“We’ve got to figure out how to have this banquet first,” pleaded Playoff driver Clint Bowyer, “because there’s a lot of hung-over people here.”

Three-time NASCAR Cup series champion Darrell Waltrip has been named recipient of the National Motorsports Press Association’s Myers Brothers Award for 2019.

The award, named in honor of former NASCAR competitors Billy and Bobby Myers, was presented Dec. 5 during the annual Monster Energy NASCAR Cup Series Awards banquet held at the Music City Center in Nashville, Tenn.

The native of Owensboro, Kentucky began his driving career in go-karts at age 12 in 1959 and graduated to stock cars by the mid-1960s. Numerous victories on area short tracks led to track championships at the Tennessee State Fairgrounds Raceway in Nashville and further cemented his passion to be successful in NASCAR’s premier Winston Cup circuit beginning in the early 1970s. 

Over a 30-year period, he became one of the greatest stars in NASCAR history, logging 84-career victories, including the 1989 Daytona 500. All three of Waltrip’s Cup series titles in 1981, 1982 and 1985 came while driving Chevrolets for driver turned team owner Junior Johnson, a fellow NMPA Hall of Fame inductee. During his illustrious career, Waltrip also wheeled cars for Bud Moore Engineering, Digard Racing, Hendrick Motorsports, Dale Earnhardt, Inc. as well as his own team, to name a few.

He was named Driver of the Year in 1979, 1981, and 1982 and was chosen the Driver of the Decade for the 1980s. He was also awarded the NMPA Most Popular Driver in 1989 and in 1990 and named one of NASCAR’s 50 Greatest Drivers in 1998.

Upon his retirement from driving in 2000, Waltrip worked as analyst and race commentator for FOX Sports NASCAR telecasts from 2001 to 2019.

“I had no idea, this is a huge surprise,” Waltrip said. “To tell you the truth, Stevie (his wife) and I almost didn’t come. That would have been really embarrassing. This is a thrill. What a thrill. I thought retirement, kind of, sucked. But maybe with these things before I me, I will enjoy it a little more.

“I am really humbled for this award. I am really appreciative, thank you so much.”

The Myers Brothers Award is determined by a vote of the NMPA membership. It recognizes individuals and/or groups who have provided outstanding contributions to the sport of stock car racing and has been presented annually since 1958.


Chase Elliott, driver of the No. 9 Hendrick Motorsports Chevrolet, has been named 2019 National Motorsports Press Association Most Popular Driver presented by Hooters. The award is the second of his five-year Monster Energy NASCAR Cup Series career.

Elliott’s selection was announced Thursday during the Monster Energy NASCAR Cup Series Awards program at the Music City Center in Nashville.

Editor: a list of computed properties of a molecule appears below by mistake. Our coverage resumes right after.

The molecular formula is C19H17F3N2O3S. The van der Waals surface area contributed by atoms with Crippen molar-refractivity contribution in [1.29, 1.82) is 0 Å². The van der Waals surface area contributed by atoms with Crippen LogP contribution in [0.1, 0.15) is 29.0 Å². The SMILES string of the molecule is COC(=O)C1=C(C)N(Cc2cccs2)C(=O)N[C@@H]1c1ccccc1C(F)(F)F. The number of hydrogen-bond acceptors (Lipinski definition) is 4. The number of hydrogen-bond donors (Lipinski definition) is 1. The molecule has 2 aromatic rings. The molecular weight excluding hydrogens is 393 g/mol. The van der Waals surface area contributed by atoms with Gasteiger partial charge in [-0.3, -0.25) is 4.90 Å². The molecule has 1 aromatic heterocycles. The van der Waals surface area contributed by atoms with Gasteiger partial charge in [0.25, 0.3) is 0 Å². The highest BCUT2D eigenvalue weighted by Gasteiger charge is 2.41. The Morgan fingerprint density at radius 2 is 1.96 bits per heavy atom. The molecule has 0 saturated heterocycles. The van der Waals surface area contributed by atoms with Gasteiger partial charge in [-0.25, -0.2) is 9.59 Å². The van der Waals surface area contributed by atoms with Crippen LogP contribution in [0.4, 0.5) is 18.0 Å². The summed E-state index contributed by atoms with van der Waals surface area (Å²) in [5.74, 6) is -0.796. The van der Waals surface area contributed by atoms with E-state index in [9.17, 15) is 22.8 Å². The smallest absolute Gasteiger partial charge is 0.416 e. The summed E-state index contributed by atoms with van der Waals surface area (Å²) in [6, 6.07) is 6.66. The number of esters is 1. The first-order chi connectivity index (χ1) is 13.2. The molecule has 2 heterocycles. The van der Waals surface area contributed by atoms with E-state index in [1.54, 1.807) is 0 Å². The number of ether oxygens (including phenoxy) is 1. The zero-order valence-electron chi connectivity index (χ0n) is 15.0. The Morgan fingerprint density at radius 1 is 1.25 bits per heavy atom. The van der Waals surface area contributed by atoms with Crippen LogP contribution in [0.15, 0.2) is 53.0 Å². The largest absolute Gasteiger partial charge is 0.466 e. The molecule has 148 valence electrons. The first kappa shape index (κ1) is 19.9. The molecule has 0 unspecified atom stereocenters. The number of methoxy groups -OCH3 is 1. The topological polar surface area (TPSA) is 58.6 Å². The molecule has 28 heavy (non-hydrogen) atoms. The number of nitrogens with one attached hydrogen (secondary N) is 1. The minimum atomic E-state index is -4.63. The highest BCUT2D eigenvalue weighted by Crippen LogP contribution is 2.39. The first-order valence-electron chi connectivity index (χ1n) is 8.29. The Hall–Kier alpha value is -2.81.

The 24-year old native of Dawsonville, Ga. was named through 39 percent of the votes cast by fans. His father, 1988 Cup Series champion Bill Elliott, has won the NMPA Most Popular Driver Award 16 times between 1984 and 2002.

The young rising star won races in 2019 at Talladega, AL., Watkins Glen, N.Y. and Charlotte, N.C. and finished 10th in Monster Energy Cup Series points.

Completing the top-five in this year’s voting were 2019 Cup series champion Kyle Busch, driver of the No. 18 Joe Gibbs Racing Toyota, Matt DiBenedetto, driver of the Leavine Family Racing Toyota, Martin Truex Jr., driver of the No. 78 Furniture Row Racing Toyota and Ryan Blaney, driver of the No. 12 Team Penske Racing Ford.

Elliott was excited to receive the award for the second year in a row and, once again, he gave the credit to the fans, saying the coolest thing is seeing their support by wearing No. 9 hats, shirts and other gear. For the humble driver him, the fans are more important than hardware.

“I’m honored to have two. Last year, I was honored to have one,” Elliott said. You try to learn things here and there. And as I have told several people, it is really more than a trophy or an award, it is about the people at the racetrack. Some of them are hear tonight and I really enjoy seeing them wear your hat or t-shirt.”

The Most Popular Driver Award is the only major NASCAR award determined solely by fan vote. It has been presented annually since 1953; the recipients were originally determined by a poll of competitors. It became a fan-driven program in 1984 under the guidance of the NMPA.

In addition to hosting the voting platform for the Monster Energy NASCAR Cup Series MPD award, fan votes to determine the Most Popular Driver in the NASCAR XFINITY and Camping World Truck Series were also hosted on

Justin Allgaier won the NASCAR XFINITY Series MPD award while Ross Chastain was voted Camping World Truck Series Most Popular driver. Allgaier and Chastain were honored Nov. 22nd during NASCAR Champions Week in Charlotte.


The structure is new, and the level of commitment is elevated, but the four companies announced Thursday as Premier Partners for the NASCAR Cup Series are hardly new to the sport.


Busch Beer, Coca-Cola, GEICO and Xfinity already enjoy significant roles in NASCAR, but the presence of those four companies will expand as part of a paradigm shift in sponsorship structure in 2020.


NASCAR’s premier division will be named the NASCAR Cup Series, with the four cornerstone brands announced Wednesday as Premier Partners, who collectively will own a presence connected to the NASCAR Cup Series Championship Race and NASCAR All-Star Race.


“We’re thrilled with these brands,” said Daryl Wolfe, NASCAR executive vice president and chief sales and operations officer. “They’ve been in our sport for a long time. They’re invested in the sport emotionally, too—they care about the sport. They promote aggressively around the sport.